When I asked Bernie Rink what grapes he used for Soleil Blanc, he replied: "Soleil Blanc!" I was somewhat embarrassed that I hadn't heard of that grape. "The French have a number for it," he said, "but I make the only Soleil Blanc in North America." The name means "white sun," and Bernie considers it Boskydel's "premium white wine,...bone dry with a touch of oak." He advises waiting "at least a year" before starting to drink it.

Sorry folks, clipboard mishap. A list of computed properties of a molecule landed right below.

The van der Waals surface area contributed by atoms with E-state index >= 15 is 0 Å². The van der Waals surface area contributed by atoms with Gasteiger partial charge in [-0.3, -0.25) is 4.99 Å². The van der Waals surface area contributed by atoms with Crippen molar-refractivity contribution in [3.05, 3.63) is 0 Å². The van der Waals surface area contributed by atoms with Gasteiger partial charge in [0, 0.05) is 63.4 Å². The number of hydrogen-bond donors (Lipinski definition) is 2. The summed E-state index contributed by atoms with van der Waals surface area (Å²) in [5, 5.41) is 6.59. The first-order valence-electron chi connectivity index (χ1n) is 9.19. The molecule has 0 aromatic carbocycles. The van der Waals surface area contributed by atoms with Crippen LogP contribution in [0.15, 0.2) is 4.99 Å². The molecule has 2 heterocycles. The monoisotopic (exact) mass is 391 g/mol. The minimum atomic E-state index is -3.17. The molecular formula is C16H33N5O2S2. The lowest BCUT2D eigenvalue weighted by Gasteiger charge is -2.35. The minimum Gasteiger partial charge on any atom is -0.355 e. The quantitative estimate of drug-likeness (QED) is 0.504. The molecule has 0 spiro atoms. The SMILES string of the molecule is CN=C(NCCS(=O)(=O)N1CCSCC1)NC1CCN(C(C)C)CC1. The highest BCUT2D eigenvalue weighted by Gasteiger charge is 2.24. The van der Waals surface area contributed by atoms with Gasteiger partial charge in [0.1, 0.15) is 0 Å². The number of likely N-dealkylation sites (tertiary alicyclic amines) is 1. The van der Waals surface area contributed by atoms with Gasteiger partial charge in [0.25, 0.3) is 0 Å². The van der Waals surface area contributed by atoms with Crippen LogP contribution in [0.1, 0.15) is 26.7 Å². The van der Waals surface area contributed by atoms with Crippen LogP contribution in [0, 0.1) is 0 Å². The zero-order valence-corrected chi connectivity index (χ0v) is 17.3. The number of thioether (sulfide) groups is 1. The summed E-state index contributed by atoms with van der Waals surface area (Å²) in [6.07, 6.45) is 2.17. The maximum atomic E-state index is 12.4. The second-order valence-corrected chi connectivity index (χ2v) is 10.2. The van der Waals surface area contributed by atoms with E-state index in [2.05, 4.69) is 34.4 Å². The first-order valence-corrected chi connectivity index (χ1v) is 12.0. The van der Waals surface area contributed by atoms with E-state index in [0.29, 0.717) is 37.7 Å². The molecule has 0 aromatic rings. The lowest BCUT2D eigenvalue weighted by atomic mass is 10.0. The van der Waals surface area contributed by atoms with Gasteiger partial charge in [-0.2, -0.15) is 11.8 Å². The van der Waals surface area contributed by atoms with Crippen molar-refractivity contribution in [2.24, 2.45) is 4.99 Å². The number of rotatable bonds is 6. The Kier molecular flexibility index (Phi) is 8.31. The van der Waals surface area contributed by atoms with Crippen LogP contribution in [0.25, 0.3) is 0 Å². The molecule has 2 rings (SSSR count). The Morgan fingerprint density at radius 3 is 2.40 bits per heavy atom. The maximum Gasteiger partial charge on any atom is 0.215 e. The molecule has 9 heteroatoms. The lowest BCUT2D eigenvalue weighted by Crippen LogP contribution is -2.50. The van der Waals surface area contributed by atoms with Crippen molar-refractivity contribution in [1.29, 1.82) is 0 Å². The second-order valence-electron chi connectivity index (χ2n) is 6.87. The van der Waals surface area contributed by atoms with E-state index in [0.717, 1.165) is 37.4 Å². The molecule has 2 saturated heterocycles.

In the tasting room at Boskydel and as I try the first bottle of a case I brought home, I am at a bit of a loss to place Soleil Blanc in the context of wines I know. It's a light yellow color, and the aroma doesn't give a big come-on, although it has nice under-stated scents of white peaches, melon and flowers. It's medium to full bodied, again with understated fruit flavors. It's definitely dry but with ripe fruit flavors, pineapple and melon, that carry all the way from front to back. It's pleasant enough to drink now, but I'll take Bernie's word for it: the best is yet to come. This is nothing like Chardonnay. It's not racy enough to be Sauvignon Blanc nor fragrant enough to be Viognier. The acidity is not as apparent as it is in Leelanau Vignoles (my favorite Boskydel wine for many years). Having tasted it just after Domaine des Baumard's Clos du Papillon, I guess I would compare it to a Chenin Blanc from Anjou--often a puzzle, always changing and with good aging potential. I'm looking forward to following this wine over the next several years.